“Well, if it’s a yes, “yes” vote, we have to be very careful. We have to find a way to, to anchor Matteo Renzi somewhere down to earth because he’s gonna float in Rome. You see, you look at the sky. This Matteo Renzi’s floating away. Because he’s gonna be over the moon.”

The Implications

Mr. Renzi has indicated that he will resign if the referendum fails, as the UK’s David Cameron did after the Brexit vote. Whether Italy’s Prime Minister will follow through with that pledge, however, is unknown. Predictions abound as to what will occur if there is a “No” vote victory.  The EUROPP blog includes several of these, but the mainstream media in the UK, Europe, and even the U.S. have also chimed in. Most of these “negative outcome” pieces are of the “doom and gloom” type—foreseeing a political crisis in Italy, which would consequently scare investors away from a number of Italian banks that are already on the brinks.  Such a banking crisis in Italy, some analysts contend, could rock European financial markets and spark another Eurozone crisis. (see, e.g., “Next Wild Card for Markets: Italy’s Constitutional Referendum,” Wall St. Journal, Nov. 18).

The Vote

Italian law bans the publishing of opinion polls during the final two weeks of political campaigns, so the most recent polls available are from Nov. 18th. Those polls showed the “No” vote ahead by a fairly wide margin, but a lot can happen in two weeks, and there are still undecided voters. Having been a student of the wild world of Italian politics for a number of years, and having listened to an Italian friend bash Mr. Renzi, my own sense is that the “No” vote will prevail. Pass or fail, however, the referendum is significant; if it’s “Yes,” about a third of Italy’s constitution will be drastically changed, and if it’s “No,” at least one of the predicted financial meltdown scenarios could play out.

Beppe’s Words of Wisdom

Just a final note as Italians approach their monumental vote, and many Americans are still coming to grips with the Nov. 8th vote here.  Ironically, it is perhaps an Italian who can best put the U.S. presidential election into perspective.  Journalist Beppe Severgnini, mentioned above, is about as astute as they come in terms of cross-cultural savvy, and his recent observations about our election are worth noting here. Mr. Severgnini’s piece, “What a Trump America Can Learn From a Berlusconi Italy” (New York Times, Nov. 15) serves concurrently as a warning, a sign of hope, and a scolding.  As a warning–that the similarities between Silvio Berlusconi and Donald Trump are eerily striking. As a sign of hope—that Italy survived Mr. Berlusconi.  And, as a scolding—“We [Italians] just hope that this [presidential] election, and what comes after, makes America less willing to lecture the rest of us on what does and does not constitute good government.” It is this last point, in particular, that I hope Americans will heed.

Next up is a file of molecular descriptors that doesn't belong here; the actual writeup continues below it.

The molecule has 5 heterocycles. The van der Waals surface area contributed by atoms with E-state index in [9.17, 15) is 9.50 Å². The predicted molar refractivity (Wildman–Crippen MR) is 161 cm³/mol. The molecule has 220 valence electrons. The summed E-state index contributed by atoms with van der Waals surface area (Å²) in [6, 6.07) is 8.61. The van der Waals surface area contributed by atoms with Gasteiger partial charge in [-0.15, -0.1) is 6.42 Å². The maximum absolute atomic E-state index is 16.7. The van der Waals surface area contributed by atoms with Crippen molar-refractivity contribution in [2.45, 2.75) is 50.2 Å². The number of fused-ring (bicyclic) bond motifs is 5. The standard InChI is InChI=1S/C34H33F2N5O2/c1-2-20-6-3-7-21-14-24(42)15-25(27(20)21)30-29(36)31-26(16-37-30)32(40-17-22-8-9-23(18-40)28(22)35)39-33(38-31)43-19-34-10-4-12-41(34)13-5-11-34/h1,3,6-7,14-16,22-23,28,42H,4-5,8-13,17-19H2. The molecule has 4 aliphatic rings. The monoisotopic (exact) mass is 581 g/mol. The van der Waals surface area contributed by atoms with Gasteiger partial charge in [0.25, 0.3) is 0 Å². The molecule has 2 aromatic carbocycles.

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Italian Senate

Introducing…Alyson Drake as the November 2016 FCIL Librarian of the Month

1. Where did you grow up?alysondrake1

Elmira, NY, a small city in upstate New York.  Looking back, I always wanted to escape, but now that I live so far away from home, I long to get back there to see my family, especially in the fall, when the hills are all lit up in oranges and reds.

2. Why did you select law librarianship as a career?

I began working in libraries through work study as a freshman in college and never left—I just always felt comfortable surrounded by books.  After going to gets my M.L.I.S., I decided to go to law school, because I wanted to specialize in a subject that I would find interesting.  As a philosophy and history major in college, law seemed like a good fit.